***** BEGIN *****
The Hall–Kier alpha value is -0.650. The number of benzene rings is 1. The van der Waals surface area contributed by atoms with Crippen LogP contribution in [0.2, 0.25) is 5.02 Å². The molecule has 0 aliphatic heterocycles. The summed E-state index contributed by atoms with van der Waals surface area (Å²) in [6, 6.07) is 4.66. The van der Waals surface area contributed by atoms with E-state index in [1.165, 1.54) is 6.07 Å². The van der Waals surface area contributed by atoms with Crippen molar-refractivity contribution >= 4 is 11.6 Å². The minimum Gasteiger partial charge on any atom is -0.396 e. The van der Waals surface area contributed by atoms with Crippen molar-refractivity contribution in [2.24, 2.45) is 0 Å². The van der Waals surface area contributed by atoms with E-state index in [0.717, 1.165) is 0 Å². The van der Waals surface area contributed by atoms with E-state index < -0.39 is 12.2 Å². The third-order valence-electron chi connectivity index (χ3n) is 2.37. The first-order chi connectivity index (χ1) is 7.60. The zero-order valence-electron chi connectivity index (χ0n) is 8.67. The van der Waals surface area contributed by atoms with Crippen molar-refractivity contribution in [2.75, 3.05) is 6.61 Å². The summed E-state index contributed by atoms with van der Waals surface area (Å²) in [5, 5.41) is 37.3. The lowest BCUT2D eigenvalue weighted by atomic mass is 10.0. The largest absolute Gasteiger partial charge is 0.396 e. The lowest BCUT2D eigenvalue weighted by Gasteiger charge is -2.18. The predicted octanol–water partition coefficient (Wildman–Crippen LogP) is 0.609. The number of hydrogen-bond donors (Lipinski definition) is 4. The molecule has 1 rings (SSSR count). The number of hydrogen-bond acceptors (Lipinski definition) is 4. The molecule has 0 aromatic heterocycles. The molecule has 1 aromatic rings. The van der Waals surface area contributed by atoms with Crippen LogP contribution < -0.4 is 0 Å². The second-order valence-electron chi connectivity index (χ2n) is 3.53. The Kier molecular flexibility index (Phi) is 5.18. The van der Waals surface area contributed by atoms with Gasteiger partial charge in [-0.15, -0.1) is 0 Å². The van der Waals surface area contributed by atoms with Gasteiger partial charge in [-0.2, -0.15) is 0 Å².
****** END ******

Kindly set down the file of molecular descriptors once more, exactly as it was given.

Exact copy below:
The Hall–Kier alpha value is -0.650. The number of benzene rings is 1. The van der Waals surface area contributed by atoms with Crippen LogP contribution in [0.2, 0.25) is 5.02 Å². The molecule has 0 aliphatic heterocycles. The summed E-state index contributed by atoms with van der Waals surface area (Å²) in [6, 6.07) is 4.66. The van der Waals surface area contributed by atoms with E-state index in [1.165, 1.54) is 6.07 Å². The van der Waals surface area contributed by atoms with Crippen molar-refractivity contribution >= 4 is 11.6 Å². The minimum Gasteiger partial charge on any atom is -0.396 e. The van der Waals surface area contributed by atoms with Crippen molar-refractivity contribution in [2.24, 2.45) is 0 Å². The van der Waals surface area contributed by atoms with E-state index in [0.717, 1.165) is 0 Å². The van der Waals surface area contributed by atoms with E-state index < -0.39 is 12.2 Å². The third-order valence-electron chi connectivity index (χ3n) is 2.37. The first-order chi connectivity index (χ1) is 7.60. The zero-order valence-electron chi connectivity index (χ0n) is 8.67. The van der Waals surface area contributed by atoms with Crippen molar-refractivity contribution in [2.75, 3.05) is 6.61 Å². The summed E-state index contributed by atoms with van der Waals surface area (Å²) in [5, 5.41) is 37.3. The lowest BCUT2D eigenvalue weighted by atomic mass is 10.0. The largest absolute Gasteiger partial charge is 0.396 e. The lowest BCUT2D eigenvalue weighted by Gasteiger charge is -2.18. The predicted octanol–water partition coefficient (Wildman–Crippen LogP) is 0.609. The number of hydrogen-bond donors (Lipinski definition) is 4. The molecule has 1 rings (SSSR count). The number of hydrogen-bond acceptors (Lipinski definition) is 4. The molecule has 0 aromatic heterocycles. The molecule has 1 aromatic rings. The van der Waals surface area contributed by atoms with Crippen LogP contribution < -0.4 is 0 Å². The second-order valence-electron chi connectivity index (χ2n) is 3.53. The Kier molecular flexibility index (Phi) is 5.18. The van der Waals surface area contributed by atoms with Gasteiger partial charge in [-0.15, -0.1) is 0 Å². The van der Waals surface area contributed by atoms with Gasteiger partial charge in [-0.2, -0.15) is 0 Å².